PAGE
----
Finally something clicked. And it wasn’t about helping my passionate strong willed daughter to regulate her emotions. It was about learning how to get her passionate, strong-willed mother to regulate hers.
And this is what happened next…
I pulled the car over to the side of the road. I took a deep breath. (Dr Laura Markham calls it Stop Drop and Breathe www.ahaparenting.com Micheal Grose from www.parentingideasclub.com.au calls it Stepping Away. I reminded myself that there was no urgency, no rush, no life at stake. (Except maybe my daughter’s if I didn’t get myself under control). I often draw on my ongoing meditation practice in these highly emotive situations. I am slowly learning to call on my ongoing mindfulness and meditation practice in these highly emotive situations. I remained calm and centred as I got out of the car, and opened her door. Using my Active Listening and problem solving skills from Parent Effectiveness Training I began the process of helping my daughter through her outburst of big emotions. This empathy and connection, just quietly, is the most powerful tool I know!
“Wow, you are so angry right now. Your seat is uncomfortable. The music isn’t loud enough. Even when the music is right up it is still not loud enough and you are still so angry. It makes me think you’re not even sure what you are angry about anymore.”
“Yes, I am! You made me leave the party early. I hadn’t finished my game!” And there it is!
“Oh! I’m so sorry. You weren’t finished yet and it was time to leave.”
“Yes, and now I’ll never get to finish it ever again!”
“It is so hard when something ends when you’re still having fun.” (I remember well the call for last drinks and the closing of the bar – I wasn’t ready to go home either!)
My son (bless him) tried to offer the very reasonable suggestion that she could always organise a playdate to finish the game later. Needless to say she wasn’t ready for solutions, she was still in her primitive, emotional brain where things felt like life or death. This was serious! So I told him that I appreciated his help but we were not quite ready for his solution yet and I forged ahead.
“I hadn’t realised how important this was to you and now the party is over and you’re wishing you had had more time. I’m confused because you came when I said it was time to leave.”
“Yes, because I knew you would keep coming in every few minutes and interrupting the game so I decided to leave.” Arms folded, sniffling but no longer screaming.
“So you decided to leave even though you didn’t really want to because you thought I’d keep interrupting you. And you are still feeling mad about it. I can see how hard that must have been and then even worse when you couldn’t have the seat you wanted and then the music wasn’t how you wanted it. Boy, no wonder you were so upset.”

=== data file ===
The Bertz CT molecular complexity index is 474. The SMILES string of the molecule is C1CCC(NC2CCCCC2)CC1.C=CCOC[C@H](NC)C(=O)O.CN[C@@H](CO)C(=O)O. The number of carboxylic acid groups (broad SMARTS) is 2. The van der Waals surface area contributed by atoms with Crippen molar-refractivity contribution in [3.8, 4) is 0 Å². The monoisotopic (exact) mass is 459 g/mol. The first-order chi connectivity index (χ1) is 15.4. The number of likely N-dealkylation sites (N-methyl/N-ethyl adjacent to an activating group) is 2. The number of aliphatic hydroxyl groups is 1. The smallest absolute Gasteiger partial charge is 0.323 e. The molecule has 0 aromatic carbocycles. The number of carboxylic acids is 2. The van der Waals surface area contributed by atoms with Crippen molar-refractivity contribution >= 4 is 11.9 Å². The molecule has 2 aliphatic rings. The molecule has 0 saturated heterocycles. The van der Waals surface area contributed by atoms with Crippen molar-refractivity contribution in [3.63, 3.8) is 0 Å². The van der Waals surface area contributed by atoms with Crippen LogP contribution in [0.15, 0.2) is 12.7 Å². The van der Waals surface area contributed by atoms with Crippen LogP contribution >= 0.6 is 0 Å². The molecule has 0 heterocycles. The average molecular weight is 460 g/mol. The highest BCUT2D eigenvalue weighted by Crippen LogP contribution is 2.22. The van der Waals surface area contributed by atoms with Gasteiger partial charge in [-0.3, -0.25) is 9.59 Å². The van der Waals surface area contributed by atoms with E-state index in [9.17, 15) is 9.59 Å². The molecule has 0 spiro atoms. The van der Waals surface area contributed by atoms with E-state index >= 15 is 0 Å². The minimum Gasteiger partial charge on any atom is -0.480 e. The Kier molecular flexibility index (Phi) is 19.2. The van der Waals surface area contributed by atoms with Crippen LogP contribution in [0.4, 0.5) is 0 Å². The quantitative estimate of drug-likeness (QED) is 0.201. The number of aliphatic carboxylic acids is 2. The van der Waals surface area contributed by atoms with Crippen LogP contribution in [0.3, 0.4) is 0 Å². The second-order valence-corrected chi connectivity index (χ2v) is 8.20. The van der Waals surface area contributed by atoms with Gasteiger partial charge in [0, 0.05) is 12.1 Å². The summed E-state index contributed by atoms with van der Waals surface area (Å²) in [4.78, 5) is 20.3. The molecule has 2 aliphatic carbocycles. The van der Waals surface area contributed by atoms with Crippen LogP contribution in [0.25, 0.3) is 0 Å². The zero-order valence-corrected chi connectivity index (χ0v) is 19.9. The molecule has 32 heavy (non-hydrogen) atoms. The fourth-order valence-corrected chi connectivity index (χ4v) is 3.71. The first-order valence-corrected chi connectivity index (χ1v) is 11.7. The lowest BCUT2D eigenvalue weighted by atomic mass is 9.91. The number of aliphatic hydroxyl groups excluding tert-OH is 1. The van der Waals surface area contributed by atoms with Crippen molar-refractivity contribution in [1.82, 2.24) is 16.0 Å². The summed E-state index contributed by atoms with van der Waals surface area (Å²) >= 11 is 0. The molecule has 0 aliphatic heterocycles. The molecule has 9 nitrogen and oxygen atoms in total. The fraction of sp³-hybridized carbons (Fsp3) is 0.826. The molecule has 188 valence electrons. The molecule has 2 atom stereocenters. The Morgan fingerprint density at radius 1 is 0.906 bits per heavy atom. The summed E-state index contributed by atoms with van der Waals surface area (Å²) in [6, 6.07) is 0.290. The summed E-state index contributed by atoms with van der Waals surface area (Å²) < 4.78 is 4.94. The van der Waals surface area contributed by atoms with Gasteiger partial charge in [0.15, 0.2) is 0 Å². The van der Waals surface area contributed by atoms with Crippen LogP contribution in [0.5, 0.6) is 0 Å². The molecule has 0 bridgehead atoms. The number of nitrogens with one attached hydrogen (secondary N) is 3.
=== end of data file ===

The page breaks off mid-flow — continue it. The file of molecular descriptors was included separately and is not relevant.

Now, she was nodding and making eye contact again. And I’m not joking, her turn around was that fast!
“Hmm. Well I can see how that could make you really mad. I’m not sure how we can fix this however we do need to get home. I’m wondering if you would like to try the other seat now that your friend is out of the car?”
She hopped into the seat and buckled it herself. I gave her a hug and a kiss and thanked her for calming herself enough so that we could be on our way. Back in the driver’s seat I took a long, deep breath and exhaled slowly. Wow! What a difference.
The immediate episode was over however I didn’t want to leave it all up in the air. There was still the problem of the party and having to leave before she was ready. So I broached the subject there and then, with continued empathy.
“I really am sorry that I hadn’t taken more notice of how important finishing your game with your friends was to you and how much you don’t like me interrupting. It sounds like you would like me to trust you more. Sometimes I’m worried that you will lose track of time or start a new game.”
“But I wasn’t going to. I was just going to finish my game and then come out.”
“Hmm. I’m wondering how we could handle it better the next time we are in that situation. I’m going to try really hard just to give you one 5 minute warning and then leave you to finish.”
Happily she added, “And I’ll finish my game and come out when I say I will.”
“Okay. Well guess what? We have another birthday party next weekend (My social life now revolves around children’s birthday parties). Would you like to try it then? I know I’m going to have to work really hard not to keep coming in and checking on you. I might have to sit on my hands and keep saying to myself, don’t go in, don’t go in!”
Guess what? She laughed! Her beautiful, unrestrained, contagious laugh and I knew all was right in our world again.
Enjoy Parenting workshops and courses promote greater empathy and connection. Melissa is an authorised instructor of Dr Thomas Gordon’s Parent Effectiveness Training, a program that models and explicitly teaches the skills of active listening, assertiveness and conflict resolution.
This blog was first published in Melissa’s Enjoy Parenting website.